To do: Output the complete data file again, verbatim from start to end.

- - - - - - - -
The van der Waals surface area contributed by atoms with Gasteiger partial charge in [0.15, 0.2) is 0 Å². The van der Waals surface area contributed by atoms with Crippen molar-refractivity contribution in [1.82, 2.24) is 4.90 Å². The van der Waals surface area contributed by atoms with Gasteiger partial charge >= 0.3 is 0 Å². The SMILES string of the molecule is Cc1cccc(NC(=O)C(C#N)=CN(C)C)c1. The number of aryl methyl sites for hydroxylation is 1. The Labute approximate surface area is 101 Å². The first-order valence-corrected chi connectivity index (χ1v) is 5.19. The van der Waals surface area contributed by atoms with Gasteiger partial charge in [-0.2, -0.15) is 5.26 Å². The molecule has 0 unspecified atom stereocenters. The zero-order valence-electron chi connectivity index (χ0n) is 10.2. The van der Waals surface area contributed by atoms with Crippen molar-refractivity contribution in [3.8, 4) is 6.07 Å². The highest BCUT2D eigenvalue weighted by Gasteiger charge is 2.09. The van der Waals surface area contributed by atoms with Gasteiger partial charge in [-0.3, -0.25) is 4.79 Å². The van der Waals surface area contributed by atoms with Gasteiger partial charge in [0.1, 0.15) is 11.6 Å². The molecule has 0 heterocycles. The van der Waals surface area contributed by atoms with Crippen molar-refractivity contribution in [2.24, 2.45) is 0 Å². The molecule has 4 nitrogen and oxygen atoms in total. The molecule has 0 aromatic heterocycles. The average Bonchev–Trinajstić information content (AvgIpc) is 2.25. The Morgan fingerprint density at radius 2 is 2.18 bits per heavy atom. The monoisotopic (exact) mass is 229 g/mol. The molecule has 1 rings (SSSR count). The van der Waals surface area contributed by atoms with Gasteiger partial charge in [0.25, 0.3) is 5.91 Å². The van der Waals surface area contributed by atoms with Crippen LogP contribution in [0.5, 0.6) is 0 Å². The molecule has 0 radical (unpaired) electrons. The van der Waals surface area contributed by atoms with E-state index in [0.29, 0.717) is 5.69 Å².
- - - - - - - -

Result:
The van der Waals surface area contributed by atoms with Gasteiger partial charge in [0.15, 0.2) is 0 Å². The van der Waals surface area contributed by atoms with Crippen molar-refractivity contribution in [1.82, 2.24) is 4.90 Å². The van der Waals surface area contributed by atoms with Gasteiger partial charge >= 0.3 is 0 Å². The SMILES string of the molecule is Cc1cccc(NC(=O)C(C#N)=CN(C)C)c1. The number of aryl methyl sites for hydroxylation is 1. The Labute approximate surface area is 101 Å². The first-order valence-corrected chi connectivity index (χ1v) is 5.19. The van der Waals surface area contributed by atoms with Gasteiger partial charge in [-0.2, -0.15) is 5.26 Å². The molecule has 0 unspecified atom stereocenters. The zero-order valence-electron chi connectivity index (χ0n) is 10.2. The van der Waals surface area contributed by atoms with Crippen molar-refractivity contribution in [3.8, 4) is 6.07 Å². The highest BCUT2D eigenvalue weighted by Gasteiger charge is 2.09. The van der Waals surface area contributed by atoms with Gasteiger partial charge in [-0.3, -0.25) is 4.79 Å². The van der Waals surface area contributed by atoms with Gasteiger partial charge in [0.1, 0.15) is 11.6 Å². The molecule has 0 heterocycles. The van der Waals surface area contributed by atoms with Crippen molar-refractivity contribution in [2.24, 2.45) is 0 Å². The molecule has 4 nitrogen and oxygen atoms in total. The molecule has 0 aromatic heterocycles. The average Bonchev–Trinajstić information content (AvgIpc) is 2.25. The Morgan fingerprint density at radius 2 is 2.18 bits per heavy atom. The monoisotopic (exact) mass is 229 g/mol. The molecule has 1 rings (SSSR count). The van der Waals surface area contributed by atoms with Gasteiger partial charge in [0.25, 0.3) is 5.91 Å². The van der Waals surface area contributed by atoms with Crippen LogP contribution in [0.5, 0.6) is 0 Å². The molecule has 0 radical (unpaired) electrons. The van der Waals surface area contributed by atoms with E-state index in [0.29, 0.717) is 5.69 Å².